The last fit for the Sun's declination wasn't a fair test for uniform circular motion. One can get a better fit to declination that results from using a Keplerian eliptical orbit for the Earth. To fit a sine function to the declination of Kepler's orbit one can choose it be symmetric about the Summer Solstice and let the fit parameters be a constant term and the coefficient of a cosine term. If one assumes the average error is zero then this gives one linear equation with two unknowns which can be solved for the constant term, ε_0. One can then look at the maximum of the absolute value of the errors for each value for the magnitude of the declination, ε_1, and plot this as a function of ε_1. This function has a clear minimum which is easily determined. The solution for the two unknowns is given above. This is a much better fit than before with the maximum error being less than half a degree. The green solid line is the declination using Kepler's method of solution and the dotted yellow line might be called that of Eudoxus. The presence of a constant term might add a little error to the determination of the equator and as a result add an error to the determination of one's latitude. Actual measurements would add additional errors which could also skew the results. One would have to accurately measure the declination to something on the order of a minute of arc to get a good measure of the errors in uniform circular motion. Ptolemy may have been the first to do this. Tycho Brahe's observations at the end of the 16th Century were intended to be accurate to 1 minute of arc but may have had errors of 3 minutes in some cases but they allowed Kepler to deduce his laws of motion. The telescope greatly improved the accuracy of measurements.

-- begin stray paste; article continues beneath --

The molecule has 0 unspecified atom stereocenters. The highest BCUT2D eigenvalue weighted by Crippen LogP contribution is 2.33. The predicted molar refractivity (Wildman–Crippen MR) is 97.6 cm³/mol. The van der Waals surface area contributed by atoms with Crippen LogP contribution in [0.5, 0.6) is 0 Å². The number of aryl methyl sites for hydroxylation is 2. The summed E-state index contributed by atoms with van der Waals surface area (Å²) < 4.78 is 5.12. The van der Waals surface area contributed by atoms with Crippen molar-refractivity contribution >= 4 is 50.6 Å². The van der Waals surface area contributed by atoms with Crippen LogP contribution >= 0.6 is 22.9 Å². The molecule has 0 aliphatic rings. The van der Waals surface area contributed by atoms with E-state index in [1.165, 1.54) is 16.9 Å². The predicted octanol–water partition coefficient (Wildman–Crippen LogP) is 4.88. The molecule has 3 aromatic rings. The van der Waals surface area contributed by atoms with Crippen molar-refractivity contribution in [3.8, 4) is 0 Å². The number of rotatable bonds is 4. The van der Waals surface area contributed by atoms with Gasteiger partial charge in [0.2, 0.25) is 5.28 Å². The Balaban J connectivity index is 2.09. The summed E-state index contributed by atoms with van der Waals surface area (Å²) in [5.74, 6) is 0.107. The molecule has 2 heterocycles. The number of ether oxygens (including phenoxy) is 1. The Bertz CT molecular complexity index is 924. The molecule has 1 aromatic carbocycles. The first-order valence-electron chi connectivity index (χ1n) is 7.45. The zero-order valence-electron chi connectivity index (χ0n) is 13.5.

Edit (30 Mar 2011): A slightly better fit was found by doing a 2D search which gave the values 173.289, 0.379° & 23.360° and a maximum error of 0.468°.